AM services, accounting for less than 3 per cent of all listening, should develop a plan to retire national medium wave services, given the cost of running duplicate networks. [Continue reading…]
Here’s what happened after a crew declined to climb WJMC’s old stick
Mike Murrey hired on as engineer at WJMC(AM/FM) and WAQE(AM/FM) in Rice Lake, Wis., back in 1998. He took one look at the 459-foot tower serving WJMC on 1240 kHz and knew it would need to be replaced someday.
Well, that someday came in late 2019 when a crew refused to climb the 63-year-old structure. That started a chain of events to replace the tower.
Heavy and consistent rains made site preparation exceedingly difficult. Temporary roads were built with rock and gravel so concrete could be poured at the new tower base and guy anchor points. The original concrete could not be used because towers are now “engineered” so they can be insured by insurance companies.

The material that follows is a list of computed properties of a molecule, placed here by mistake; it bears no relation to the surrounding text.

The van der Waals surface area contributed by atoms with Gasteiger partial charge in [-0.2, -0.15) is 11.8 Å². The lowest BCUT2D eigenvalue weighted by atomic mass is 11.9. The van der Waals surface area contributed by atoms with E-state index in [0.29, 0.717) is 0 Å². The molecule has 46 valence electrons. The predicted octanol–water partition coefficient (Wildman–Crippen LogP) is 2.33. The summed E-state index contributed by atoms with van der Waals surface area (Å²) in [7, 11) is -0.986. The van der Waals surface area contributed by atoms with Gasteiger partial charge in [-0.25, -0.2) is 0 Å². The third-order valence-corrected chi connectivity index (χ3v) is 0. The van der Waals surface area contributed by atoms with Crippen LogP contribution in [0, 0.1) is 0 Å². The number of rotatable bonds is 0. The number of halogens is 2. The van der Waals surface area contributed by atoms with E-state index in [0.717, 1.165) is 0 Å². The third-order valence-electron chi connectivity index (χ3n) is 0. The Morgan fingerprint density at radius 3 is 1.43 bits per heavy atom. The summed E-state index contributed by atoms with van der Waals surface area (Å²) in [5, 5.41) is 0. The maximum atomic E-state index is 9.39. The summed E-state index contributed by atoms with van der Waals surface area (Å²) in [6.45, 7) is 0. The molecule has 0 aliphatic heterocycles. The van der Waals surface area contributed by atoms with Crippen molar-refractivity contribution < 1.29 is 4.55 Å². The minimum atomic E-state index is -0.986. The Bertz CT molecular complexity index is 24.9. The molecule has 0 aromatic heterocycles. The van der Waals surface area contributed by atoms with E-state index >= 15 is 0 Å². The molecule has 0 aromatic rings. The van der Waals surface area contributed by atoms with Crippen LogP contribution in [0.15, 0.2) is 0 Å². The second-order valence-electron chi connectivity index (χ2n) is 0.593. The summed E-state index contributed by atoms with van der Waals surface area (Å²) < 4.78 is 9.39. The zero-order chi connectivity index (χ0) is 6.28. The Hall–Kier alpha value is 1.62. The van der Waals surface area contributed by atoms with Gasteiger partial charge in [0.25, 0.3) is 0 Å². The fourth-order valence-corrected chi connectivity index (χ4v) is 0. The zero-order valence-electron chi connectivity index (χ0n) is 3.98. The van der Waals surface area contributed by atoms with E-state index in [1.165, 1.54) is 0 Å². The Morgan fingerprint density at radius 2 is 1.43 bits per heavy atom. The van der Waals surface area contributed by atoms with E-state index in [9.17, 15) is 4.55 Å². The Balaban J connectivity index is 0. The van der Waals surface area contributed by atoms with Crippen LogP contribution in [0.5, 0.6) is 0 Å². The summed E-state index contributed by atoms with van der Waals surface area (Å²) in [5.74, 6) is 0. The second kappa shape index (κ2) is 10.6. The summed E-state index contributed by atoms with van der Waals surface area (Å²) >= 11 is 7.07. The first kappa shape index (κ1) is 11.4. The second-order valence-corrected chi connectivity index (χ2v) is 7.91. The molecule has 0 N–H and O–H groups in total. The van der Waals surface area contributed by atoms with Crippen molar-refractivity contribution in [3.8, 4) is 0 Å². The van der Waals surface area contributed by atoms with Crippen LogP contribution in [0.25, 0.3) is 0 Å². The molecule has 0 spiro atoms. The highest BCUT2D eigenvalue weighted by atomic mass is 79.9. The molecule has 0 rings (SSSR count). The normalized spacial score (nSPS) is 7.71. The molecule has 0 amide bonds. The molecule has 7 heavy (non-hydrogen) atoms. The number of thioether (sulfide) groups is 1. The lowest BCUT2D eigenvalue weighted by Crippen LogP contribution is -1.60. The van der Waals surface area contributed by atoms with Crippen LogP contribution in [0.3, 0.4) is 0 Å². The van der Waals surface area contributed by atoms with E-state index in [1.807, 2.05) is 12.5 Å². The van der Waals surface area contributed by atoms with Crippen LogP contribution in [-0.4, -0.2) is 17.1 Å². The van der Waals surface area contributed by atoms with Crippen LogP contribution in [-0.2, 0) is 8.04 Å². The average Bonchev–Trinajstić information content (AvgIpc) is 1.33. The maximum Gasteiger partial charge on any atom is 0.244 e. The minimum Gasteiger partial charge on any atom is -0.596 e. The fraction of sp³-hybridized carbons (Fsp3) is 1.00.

It was beginning to look like the project would extend into 2020 when the tower crew announced they were starting “right NOW” to take the old tower down. Rather than disassemble the old tower a section at a time, they elected to cut a guy anchor and let ’er fall. (Watch the video.) People were evacuated from the studio/transmitter building and a nearby business for the tower to come down. Besides, who would want to be inside working while a spectacle was going on outside? [Continue reading…]